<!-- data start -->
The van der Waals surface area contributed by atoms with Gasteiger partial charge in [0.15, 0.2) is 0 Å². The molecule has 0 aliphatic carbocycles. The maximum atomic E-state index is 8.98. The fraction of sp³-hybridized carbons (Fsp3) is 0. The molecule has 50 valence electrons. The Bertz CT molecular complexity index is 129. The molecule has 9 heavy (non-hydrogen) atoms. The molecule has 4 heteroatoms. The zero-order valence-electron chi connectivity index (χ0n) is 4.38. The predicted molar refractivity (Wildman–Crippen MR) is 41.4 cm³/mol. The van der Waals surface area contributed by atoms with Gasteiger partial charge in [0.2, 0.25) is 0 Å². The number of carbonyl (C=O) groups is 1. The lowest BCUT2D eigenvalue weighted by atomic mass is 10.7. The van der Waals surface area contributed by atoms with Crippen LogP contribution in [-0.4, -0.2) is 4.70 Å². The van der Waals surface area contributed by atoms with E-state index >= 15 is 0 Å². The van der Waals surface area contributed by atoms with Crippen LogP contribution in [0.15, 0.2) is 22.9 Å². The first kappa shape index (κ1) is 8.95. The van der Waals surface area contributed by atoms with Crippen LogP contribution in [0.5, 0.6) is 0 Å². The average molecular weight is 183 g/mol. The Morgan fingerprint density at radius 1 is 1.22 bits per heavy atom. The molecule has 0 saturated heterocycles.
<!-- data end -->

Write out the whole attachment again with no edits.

The van der Waals surface area contributed by atoms with Gasteiger partial charge in [0.15, 0.2) is 0 Å². The molecule has 0 aliphatic carbocycles. The maximum atomic E-state index is 8.98. The fraction of sp³-hybridized carbons (Fsp3) is 0. The molecule has 50 valence electrons. The Bertz CT molecular complexity index is 129. The molecule has 9 heavy (non-hydrogen) atoms. The molecule has 4 heteroatoms. The zero-order valence-electron chi connectivity index (χ0n) is 4.38. The predicted molar refractivity (Wildman–Crippen MR) is 41.4 cm³/mol. The van der Waals surface area contributed by atoms with Gasteiger partial charge in [0.2, 0.25) is 0 Å². The number of carbonyl (C=O) groups is 1. The lowest BCUT2D eigenvalue weighted by atomic mass is 10.7. The van der Waals surface area contributed by atoms with Crippen LogP contribution in [-0.4, -0.2) is 4.70 Å². The van der Waals surface area contributed by atoms with E-state index >= 15 is 0 Å². The van der Waals surface area contributed by atoms with Crippen LogP contribution in [0.15, 0.2) is 22.9 Å². The first kappa shape index (κ1) is 8.95. The van der Waals surface area contributed by atoms with Crippen LogP contribution in [0.5, 0.6) is 0 Å². The average molecular weight is 183 g/mol. The Morgan fingerprint density at radius 1 is 1.22 bits per heavy atom. The molecule has 0 saturated heterocycles.